The Oswald Tilghman papers consists of correspondence, newspaper clippings, and working papers related to historian and politician Oswald Tilghman of Easton in Talbot County, Maryland on the Eastern Shore. Documents date from the late 19th to the early 20th century. Correspondence includes letters and an invitation. Tthe newspaper clippings relate to a published excerpt of Tilghman’s History of Talbot County, Maryland, 1661-1861 devoted to John Dickinson. The working papers include miscellaneous research notes, genealogical notes and copies of historical letters and accounts regarding figures of the American Revolutionary War.
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0.25 Linear Feet (1 Half-Hollinger Box)
The Oswald Tilghman papers covers the period 1882 to 1923; the bulk of material dating 1882 to 1889. The collection consists of correspondence, newspaper clippings, and working papers. Correspondence includes three letters and one invitation addressed to Oswald Tilghman. Letters principally relate to Tilghman’s History of Talbot County, Maryland, 1661-1861 and Henry Hobart Bellas’ A History of the Delaware State Society of the Cincinnati…. The invitation seeks Tilghman’s presence for an event in remembrance of the Battle of Cooch’s Bridge fought in Newark, Delaware.
The newspaper clippings consist of a two-part excerpt, published on March 4, 1882 and March 11, 1882 in an Easton, MD newspaper, from “The Worthies of Talbot” section of History of Talbot County biographing United States founding father John Dickinson. The working files are a mixture of miscellaneous research notes, copies of historical documents, and genealogical notes. The folder most notably includes a copy of a letter and an account relating to the death of Baron Johann de Kalb at the Battle of Camden. Other items include a list of descendants of American Revolutionary War officers, a list of French American Revolutionary War officers with information on the origins of Society of the Cincinnati, genealogical information on the Skillington and Kennard families of Talbot County, a short excerpt from the poem Morality by William Knox, and a note or potential excerpt regarding Thomas Rodney.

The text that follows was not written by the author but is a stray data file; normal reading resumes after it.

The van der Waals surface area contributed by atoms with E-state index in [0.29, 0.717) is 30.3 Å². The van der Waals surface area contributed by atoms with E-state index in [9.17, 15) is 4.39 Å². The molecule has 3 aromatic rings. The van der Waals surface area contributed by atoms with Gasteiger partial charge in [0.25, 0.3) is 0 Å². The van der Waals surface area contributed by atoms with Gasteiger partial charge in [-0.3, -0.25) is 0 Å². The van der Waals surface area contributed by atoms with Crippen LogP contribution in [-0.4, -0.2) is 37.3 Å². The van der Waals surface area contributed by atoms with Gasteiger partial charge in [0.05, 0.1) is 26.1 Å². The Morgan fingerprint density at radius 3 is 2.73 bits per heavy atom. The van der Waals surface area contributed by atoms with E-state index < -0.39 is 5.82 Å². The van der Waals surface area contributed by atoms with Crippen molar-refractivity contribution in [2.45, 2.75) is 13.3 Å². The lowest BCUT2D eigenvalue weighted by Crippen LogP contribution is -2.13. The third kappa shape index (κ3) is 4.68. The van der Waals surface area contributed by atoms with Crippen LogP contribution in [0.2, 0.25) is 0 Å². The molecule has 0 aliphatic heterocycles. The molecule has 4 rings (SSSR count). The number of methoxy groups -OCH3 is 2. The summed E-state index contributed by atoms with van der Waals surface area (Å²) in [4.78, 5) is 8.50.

Oswald Tilghman was the son of General Tench Tilghman and Henrietta Maria (Kerr) Tilghman. He was a descendant of Lieutenant Colonel Tench Tilghman, who served as an aide-de-camp to George Washington during the American Revolutionary War. Tilghman was born in 1841 in Talbot County, Maryland and later served in the Confederate Army in the Civil War under his uncle General Lloyd Tilghman. Following the war, Tilghman returned to Easton, Maryland where he practiced law and real estate. At the Yorktown Centennial in 1881, Tilghman represented Maryland and his ancestor Tench Tilghman as a Colonel. In letters thereafter, he is occasionally addressed as Colonel Tilghman.
Tilghman married Belle Harrison in 1884. Together they had one daughter and one son. He held a number of government and leadership positions, most notably representing Talbot County in the Maryland State Senate from 1894 to 1896, serving as Maryland Secretary of State from 1904 to 1908 as a Democrat under Governor Edwin Warfield, and serving as vice president of the Society of the Cincinnati of Maryland. He authored three books including a History of Talbot County, Maryland, 1661-1861 in two volumes, Memoir of Lieut. Col. Tench Tilghman, and Annapolis: History of Ye Ancient City and Its Public Buildings. The two former books were written with the assistance and resources of his father-in-law, Samuel Alexander Harrison. Tilghman died in 1932, aged 91.
The material was donated to the University of Maryland Libraries by James Stephenson on January 16, 1996.
The Tilghman papers were processed in September 2019. The materials were arranged alphabetically by subject. All items remained in their original order. All materials were placed in acid-free envelopes and in an acid-free box. One folded letter was removed from its envelope and flattened. Folded newspapers have not been flattened.